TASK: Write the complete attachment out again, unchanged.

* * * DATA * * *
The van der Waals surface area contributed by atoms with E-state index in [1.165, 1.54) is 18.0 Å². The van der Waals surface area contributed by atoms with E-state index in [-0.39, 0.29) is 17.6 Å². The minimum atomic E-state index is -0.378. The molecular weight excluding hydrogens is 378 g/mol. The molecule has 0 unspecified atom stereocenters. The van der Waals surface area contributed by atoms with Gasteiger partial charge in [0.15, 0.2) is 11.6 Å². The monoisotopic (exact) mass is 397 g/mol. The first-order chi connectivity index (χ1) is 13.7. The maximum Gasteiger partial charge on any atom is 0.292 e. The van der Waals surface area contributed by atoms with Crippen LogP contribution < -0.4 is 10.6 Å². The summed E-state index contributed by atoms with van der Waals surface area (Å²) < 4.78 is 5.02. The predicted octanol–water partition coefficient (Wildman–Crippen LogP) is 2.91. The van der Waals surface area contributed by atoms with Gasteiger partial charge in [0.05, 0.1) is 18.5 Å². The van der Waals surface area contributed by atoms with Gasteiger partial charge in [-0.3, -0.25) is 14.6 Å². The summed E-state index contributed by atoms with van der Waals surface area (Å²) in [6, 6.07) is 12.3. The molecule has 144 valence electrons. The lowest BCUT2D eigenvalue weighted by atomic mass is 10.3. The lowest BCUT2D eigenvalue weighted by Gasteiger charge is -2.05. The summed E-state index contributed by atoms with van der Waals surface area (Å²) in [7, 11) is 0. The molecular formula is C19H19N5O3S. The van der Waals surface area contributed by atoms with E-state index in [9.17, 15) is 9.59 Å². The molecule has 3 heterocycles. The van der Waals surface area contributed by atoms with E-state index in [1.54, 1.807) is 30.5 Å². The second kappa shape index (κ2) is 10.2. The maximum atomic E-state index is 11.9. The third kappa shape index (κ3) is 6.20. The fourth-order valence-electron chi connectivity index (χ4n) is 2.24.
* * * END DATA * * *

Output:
The van der Waals surface area contributed by atoms with E-state index in [1.165, 1.54) is 18.0 Å². The van der Waals surface area contributed by atoms with E-state index in [-0.39, 0.29) is 17.6 Å². The minimum atomic E-state index is -0.378. The molecular weight excluding hydrogens is 378 g/mol. The molecule has 0 unspecified atom stereocenters. The van der Waals surface area contributed by atoms with Gasteiger partial charge in [0.15, 0.2) is 11.6 Å². The monoisotopic (exact) mass is 397 g/mol. The first-order chi connectivity index (χ1) is 13.7. The maximum Gasteiger partial charge on any atom is 0.292 e. The van der Waals surface area contributed by atoms with Crippen LogP contribution < -0.4 is 10.6 Å². The summed E-state index contributed by atoms with van der Waals surface area (Å²) < 4.78 is 5.02. The predicted octanol–water partition coefficient (Wildman–Crippen LogP) is 2.91. The van der Waals surface area contributed by atoms with Gasteiger partial charge in [0.05, 0.1) is 18.5 Å². The van der Waals surface area contributed by atoms with Gasteiger partial charge in [-0.3, -0.25) is 14.6 Å². The summed E-state index contributed by atoms with van der Waals surface area (Å²) in [6, 6.07) is 12.3. The molecule has 144 valence electrons. The lowest BCUT2D eigenvalue weighted by atomic mass is 10.3. The lowest BCUT2D eigenvalue weighted by Gasteiger charge is -2.05. The summed E-state index contributed by atoms with van der Waals surface area (Å²) in [7, 11) is 0. The molecular formula is C19H19N5O3S. The van der Waals surface area contributed by atoms with E-state index in [9.17, 15) is 9.59 Å². The molecule has 3 heterocycles. The van der Waals surface area contributed by atoms with E-state index in [1.54, 1.807) is 30.5 Å². The second kappa shape index (κ2) is 10.2. The maximum atomic E-state index is 11.9. The third kappa shape index (κ3) is 6.20. The fourth-order valence-electron chi connectivity index (χ4n) is 2.24.